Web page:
My younger brother often goes to Spain on business, where he’s observed “even the ugly women are hot.” He credits healthy Mediterranean fare and constant walking for their svelte frames. I mused that in the U.S., only New York and San Francisco had that combination – a cafe culture plus walkable streets. Unsurprisingly, we concluded, they had the thinnest and perennially hippest populations.
More recently, my Aussie blogging friend Andrew responded to my post below with questions about fat Americans. I’d no idea we were pegged as such until I spent a year in London in the early ’80s, when obesity was rarer and I was a rockin’ 125 lbs. Today, we are the lard-butt of jokes worldwide, and for good reason.
I’m going to address Andrew’s comments in my usual egotistic, fact-free fashion (for a more objective take, try my husband’s site). Since Andrew asked seriously, I’ll respond in kind, if I can, by taking on the major points he raised:
1. Prepared foods, additives, junque cuisine
I am highly allergic to corn, and high fructose corn syrup can ruin my day with headaches and stinging sore throats that no amount of Benadryl can soothe. I therefore grew up reading labels and am keenly aware of its encroachment into our food supply. It is literally in everything.
This highly caloric, condensed sugar-imitator finds its way into nearly all commercial breads, pastries, fruit juices, crackers and other snack foods, ice cream and frozen dinners. I am awaiting the inevitable announcement that it is tied to late-onset diabetes.
As for our Texas-sized portions, I again blame corn, whole mountains of it, used to bulk up cows along with growth hormones. Bigger cows, bigger burgers, it’s that simple. The New York Times Magazine did a story last October that described the coziness of U.S. corn farmers – who are highly subsidized – and the food industry, which, like any capitalist enterprise, will always try to cheapen its product while selling more of it.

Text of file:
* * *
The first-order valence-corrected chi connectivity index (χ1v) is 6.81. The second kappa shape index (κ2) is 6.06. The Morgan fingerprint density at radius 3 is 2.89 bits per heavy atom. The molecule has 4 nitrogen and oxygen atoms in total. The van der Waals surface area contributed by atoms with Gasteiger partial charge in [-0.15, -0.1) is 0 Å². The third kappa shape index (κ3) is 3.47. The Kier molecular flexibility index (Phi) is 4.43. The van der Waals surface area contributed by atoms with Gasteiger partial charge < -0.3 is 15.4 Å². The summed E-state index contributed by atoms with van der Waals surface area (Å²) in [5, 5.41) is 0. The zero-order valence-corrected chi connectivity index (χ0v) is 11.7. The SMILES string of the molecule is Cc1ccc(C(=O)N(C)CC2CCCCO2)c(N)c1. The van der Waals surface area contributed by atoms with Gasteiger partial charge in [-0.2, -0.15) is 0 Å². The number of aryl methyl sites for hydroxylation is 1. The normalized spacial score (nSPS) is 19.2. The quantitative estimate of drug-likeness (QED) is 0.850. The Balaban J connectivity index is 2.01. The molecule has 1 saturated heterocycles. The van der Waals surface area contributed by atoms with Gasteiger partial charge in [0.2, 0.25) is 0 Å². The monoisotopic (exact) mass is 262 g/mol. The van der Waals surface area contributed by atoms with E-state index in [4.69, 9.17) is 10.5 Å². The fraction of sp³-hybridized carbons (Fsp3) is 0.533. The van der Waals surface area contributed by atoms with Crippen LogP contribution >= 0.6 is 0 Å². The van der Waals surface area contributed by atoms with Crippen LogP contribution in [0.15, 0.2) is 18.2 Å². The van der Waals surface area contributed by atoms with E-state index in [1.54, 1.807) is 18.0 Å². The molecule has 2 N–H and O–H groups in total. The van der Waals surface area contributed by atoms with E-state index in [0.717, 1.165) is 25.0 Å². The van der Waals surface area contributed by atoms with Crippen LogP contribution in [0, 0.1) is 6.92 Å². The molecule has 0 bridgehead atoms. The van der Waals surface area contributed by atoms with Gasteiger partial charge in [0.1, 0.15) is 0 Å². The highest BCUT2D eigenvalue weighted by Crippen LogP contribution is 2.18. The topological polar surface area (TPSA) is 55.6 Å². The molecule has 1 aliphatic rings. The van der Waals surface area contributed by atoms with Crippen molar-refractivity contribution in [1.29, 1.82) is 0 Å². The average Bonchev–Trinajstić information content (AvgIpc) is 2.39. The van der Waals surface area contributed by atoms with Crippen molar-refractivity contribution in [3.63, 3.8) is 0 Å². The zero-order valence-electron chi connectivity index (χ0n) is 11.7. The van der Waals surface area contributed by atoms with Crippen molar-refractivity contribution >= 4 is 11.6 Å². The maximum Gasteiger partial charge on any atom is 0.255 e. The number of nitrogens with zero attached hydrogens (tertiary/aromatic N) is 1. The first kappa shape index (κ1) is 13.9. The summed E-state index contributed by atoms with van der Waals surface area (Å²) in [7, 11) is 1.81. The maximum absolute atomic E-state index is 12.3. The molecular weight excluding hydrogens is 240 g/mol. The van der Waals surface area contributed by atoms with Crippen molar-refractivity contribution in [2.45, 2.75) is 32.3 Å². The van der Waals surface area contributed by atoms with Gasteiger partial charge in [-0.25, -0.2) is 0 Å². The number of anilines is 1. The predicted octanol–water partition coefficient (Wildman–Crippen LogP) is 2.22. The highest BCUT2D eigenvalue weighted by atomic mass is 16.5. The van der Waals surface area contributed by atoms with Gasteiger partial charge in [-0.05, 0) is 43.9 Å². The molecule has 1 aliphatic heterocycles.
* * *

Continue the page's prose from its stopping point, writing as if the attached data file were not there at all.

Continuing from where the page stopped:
Unfortunately, Andrew, the French and their wondrous cuisine are not immune. On our honeymoon in Provence in 1999, I had to avoid many foods that contained “syrop de glucose,” (glucose is derived from corn) a sure sign of the impending end of civilization if there ever was one.
2. Availability of healthy alternatives
I am blessed to live in California, where farmer’s markets and health food stores of various sizes and quality aren’t hard to find if you live close to a big city.
But I don’t.
Nonetheless, we make the 40-minute trek each week to a farmer’s market in Pasadena and then stop at an organic grocers called Whole Foods. Trader Joe’s, which carries its own line of gourmet and organic packaged foods, is also a favorite and closer by.
My friends, who follow Weight Watchers or Atkins to keep trim, think I’m nuts. I travel further and I pay more. But I was raised by a health-food nut (Mom) and I married one, so it’s all I know, even without the allergies.
So being a traffic-weary suburbanite, let’s say I didn’t want to schlep all that way. My standard grocery store makes its own sushi, so fresh it’s practically still quivering. There, I can also pick from any number of imported French cheeses and Italian cold cuts, Greek olives straight out of the vat, Australian and Chilean wines, Swiss chocolate, wild-caught Alaskan salmon, grain-fed buffalo or venison, organic milk and yogurt, an entire aisle of nothing but rice, and then shoulder-high mounds of produce, often labeled by country of origin (to help consumers decide whether Chilean grapes might pose a risk of e coli, for example). Need unusual varieties such as Asian pears or Thai basil? They’ve got it, along with every variety of hot pepper known to Man.
If that’s not enough, then even in the outermost stretches of suburbia one can find small grocers catering to ethnic palates from far and wide. Within a 10-minute drive are shops for the Filipino, Arab/Persian, Thai, Italian and Mexican émigré, and a bit further down the road the Indian, Japanese, Vietnamese and Chinese amateur chef would find favorite ingredients and spices. And that’s not counting my two favorite bakeries, roughly the equivalent of a boulangerie and a patisserie, or, with a little less pretension, the health-food baker’s and the pastry shop.
And, if you live far from any of those, there’s always Mary Jane Butters, the wholesome and felon-free antidote to Martha Stewart.
Of course, if I don’t feel like cooking, I have my choice of fast-food joints, full-service chain restaurants, food courts, greasy spoons, coffee shops and all-you-can-eat buffets (American or Chinese, plus there used to be a sushi buffet I’m convinced I personally put out of business).